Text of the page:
Herbert Smith Freehills is pleased to announce the launch of The Global Pound Conference (GPC) Series 2016-17.
The aim of this ambitious worldwide conference series is to build a global conversation about the current landscape of civil and commercial dispute resolution and how dispute resolution tools and institutions should respond to the needs of 21st century business. In particular, it aims to gather standardised and actionable data on what users of dispute resolution mechanisms need and want and whether those needs are being met.
Over 25 countries worldwide have already committed to holding a GPC event, with more being added. The launch will take place at a two-day conference in Singapore on 17-18 March 2016 and the last event is scheduled to be held in London in July 2017. Other cities will include Hong Kong, Paris, Dubai, Madrid, Sydney, New York and Frankfurt/Berlin.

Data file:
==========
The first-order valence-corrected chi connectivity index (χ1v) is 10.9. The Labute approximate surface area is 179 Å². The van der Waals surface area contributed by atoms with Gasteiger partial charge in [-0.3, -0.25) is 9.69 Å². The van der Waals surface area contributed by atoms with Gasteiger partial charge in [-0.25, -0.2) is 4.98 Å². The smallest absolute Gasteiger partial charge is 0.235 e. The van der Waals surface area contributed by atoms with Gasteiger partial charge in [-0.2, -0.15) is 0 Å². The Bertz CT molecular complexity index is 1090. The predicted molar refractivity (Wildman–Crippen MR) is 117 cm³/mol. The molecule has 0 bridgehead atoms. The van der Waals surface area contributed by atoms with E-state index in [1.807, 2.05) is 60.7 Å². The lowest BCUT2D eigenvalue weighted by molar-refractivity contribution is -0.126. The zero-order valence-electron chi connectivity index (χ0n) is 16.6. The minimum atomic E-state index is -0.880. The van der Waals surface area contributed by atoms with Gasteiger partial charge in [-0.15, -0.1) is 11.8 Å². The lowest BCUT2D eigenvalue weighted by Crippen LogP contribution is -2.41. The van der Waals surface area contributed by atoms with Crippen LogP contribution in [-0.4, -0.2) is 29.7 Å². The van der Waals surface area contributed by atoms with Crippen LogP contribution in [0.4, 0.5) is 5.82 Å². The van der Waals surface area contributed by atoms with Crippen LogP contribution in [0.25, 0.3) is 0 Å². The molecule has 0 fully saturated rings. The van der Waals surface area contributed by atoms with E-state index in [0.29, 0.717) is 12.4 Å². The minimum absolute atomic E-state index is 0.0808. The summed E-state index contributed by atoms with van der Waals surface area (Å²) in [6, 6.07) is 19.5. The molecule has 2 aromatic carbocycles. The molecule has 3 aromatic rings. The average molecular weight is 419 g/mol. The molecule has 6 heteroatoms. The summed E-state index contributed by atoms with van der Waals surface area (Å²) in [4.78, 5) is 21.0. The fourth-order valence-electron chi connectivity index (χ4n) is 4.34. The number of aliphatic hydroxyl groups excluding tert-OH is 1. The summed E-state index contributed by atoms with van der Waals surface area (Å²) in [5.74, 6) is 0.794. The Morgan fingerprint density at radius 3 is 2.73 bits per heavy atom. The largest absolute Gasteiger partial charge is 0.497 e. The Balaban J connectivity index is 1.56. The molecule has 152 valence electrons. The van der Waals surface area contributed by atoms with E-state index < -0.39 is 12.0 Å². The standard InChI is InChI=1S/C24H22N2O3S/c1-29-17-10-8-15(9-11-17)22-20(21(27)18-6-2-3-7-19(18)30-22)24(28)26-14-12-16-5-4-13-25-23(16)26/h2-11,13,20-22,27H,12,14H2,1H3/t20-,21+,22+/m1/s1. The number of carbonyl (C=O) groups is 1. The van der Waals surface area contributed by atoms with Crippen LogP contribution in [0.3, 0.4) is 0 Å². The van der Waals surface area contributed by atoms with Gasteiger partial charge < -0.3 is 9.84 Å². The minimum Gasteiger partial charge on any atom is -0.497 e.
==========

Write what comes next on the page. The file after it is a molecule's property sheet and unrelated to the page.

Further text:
The Series, which is being led by the International Mediation Institute (IMI), is being sponsored by Herbert Smith Freehills as well as other global partners: Shell, AkzoNobel, the Beijing Arbitration Commission (BAC), JAMS, and the International Centre for Dispute Resolution (ICDR).
We reported earlier this year on a spate of recent court decisions in different jurisdictions giving support for the use of dispute adjudication boards (DABs). DABs can provide an effective means for parties to obtain interim binding decisions on disputes pending any final resolution by arbitration or litigation – applying a ‘pay now, argue later’ approach designed to keep long term projects on track and avoid disruption to cashflow.
However, enforcing DAB decisions is not always straightforward, as highlighted in the recent decision of the Singapore Court of Appeal in PT Perusahaan Gas Negara (Persero) TBK v CRW Joint Operation (which is likely to be influential in other jurisdictions). It now appears that the way should be clear for the contractor in that case to enforce the DAB's decision but it has taken him nearly seven years to reach this point. What lessons can be drawn from this saga? In our recent ebulletin, Mark Lloyd-Williams, Ann Levin and David Nitek, Partners in our London office, explore the details of the case and the salient take-away points.